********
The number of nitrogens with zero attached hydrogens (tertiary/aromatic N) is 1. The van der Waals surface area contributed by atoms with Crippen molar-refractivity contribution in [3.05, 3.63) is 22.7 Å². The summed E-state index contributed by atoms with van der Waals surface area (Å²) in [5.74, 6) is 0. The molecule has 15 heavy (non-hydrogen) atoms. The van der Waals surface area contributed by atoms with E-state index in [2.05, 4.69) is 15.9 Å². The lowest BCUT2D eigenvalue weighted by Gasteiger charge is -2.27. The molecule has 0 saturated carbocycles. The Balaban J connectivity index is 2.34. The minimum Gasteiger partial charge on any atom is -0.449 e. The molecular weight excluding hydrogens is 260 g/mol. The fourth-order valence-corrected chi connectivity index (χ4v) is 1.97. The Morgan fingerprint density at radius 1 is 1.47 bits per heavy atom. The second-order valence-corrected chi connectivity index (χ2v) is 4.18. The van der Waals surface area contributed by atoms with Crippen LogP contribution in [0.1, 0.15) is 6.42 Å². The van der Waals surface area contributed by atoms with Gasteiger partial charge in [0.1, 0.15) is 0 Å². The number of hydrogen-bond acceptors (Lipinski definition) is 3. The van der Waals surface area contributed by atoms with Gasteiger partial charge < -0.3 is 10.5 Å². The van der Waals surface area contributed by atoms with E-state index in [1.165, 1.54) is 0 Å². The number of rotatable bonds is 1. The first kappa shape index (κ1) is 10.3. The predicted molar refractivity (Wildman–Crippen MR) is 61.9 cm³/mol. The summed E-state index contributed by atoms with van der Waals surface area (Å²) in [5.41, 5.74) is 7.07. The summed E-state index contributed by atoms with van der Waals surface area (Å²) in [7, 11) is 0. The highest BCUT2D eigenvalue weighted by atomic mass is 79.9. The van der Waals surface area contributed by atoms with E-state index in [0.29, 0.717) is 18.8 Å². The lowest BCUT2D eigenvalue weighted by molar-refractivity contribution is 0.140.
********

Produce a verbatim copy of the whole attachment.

The number of nitrogens with zero attached hydrogens (tertiary/aromatic N) is 1. The van der Waals surface area contributed by atoms with Crippen molar-refractivity contribution in [3.05, 3.63) is 22.7 Å². The summed E-state index contributed by atoms with van der Waals surface area (Å²) in [5.74, 6) is 0. The molecule has 15 heavy (non-hydrogen) atoms. The van der Waals surface area contributed by atoms with E-state index in [2.05, 4.69) is 15.9 Å². The lowest BCUT2D eigenvalue weighted by Gasteiger charge is -2.27. The molecule has 0 saturated carbocycles. The Balaban J connectivity index is 2.34. The minimum Gasteiger partial charge on any atom is -0.449 e. The molecular weight excluding hydrogens is 260 g/mol. The fourth-order valence-corrected chi connectivity index (χ4v) is 1.97. The Morgan fingerprint density at radius 1 is 1.47 bits per heavy atom. The second-order valence-corrected chi connectivity index (χ2v) is 4.18. The van der Waals surface area contributed by atoms with Crippen LogP contribution in [0.1, 0.15) is 6.42 Å². The van der Waals surface area contributed by atoms with Gasteiger partial charge in [0.1, 0.15) is 0 Å². The number of hydrogen-bond acceptors (Lipinski definition) is 3. The van der Waals surface area contributed by atoms with Gasteiger partial charge < -0.3 is 10.5 Å². The van der Waals surface area contributed by atoms with E-state index in [1.165, 1.54) is 0 Å². The number of rotatable bonds is 1. The first kappa shape index (κ1) is 10.3. The predicted molar refractivity (Wildman–Crippen MR) is 61.9 cm³/mol. The summed E-state index contributed by atoms with van der Waals surface area (Å²) in [5.41, 5.74) is 7.07. The summed E-state index contributed by atoms with van der Waals surface area (Å²) in [7, 11) is 0. The highest BCUT2D eigenvalue weighted by atomic mass is 79.9. The van der Waals surface area contributed by atoms with E-state index in [0.29, 0.717) is 18.8 Å². The lowest BCUT2D eigenvalue weighted by molar-refractivity contribution is 0.140.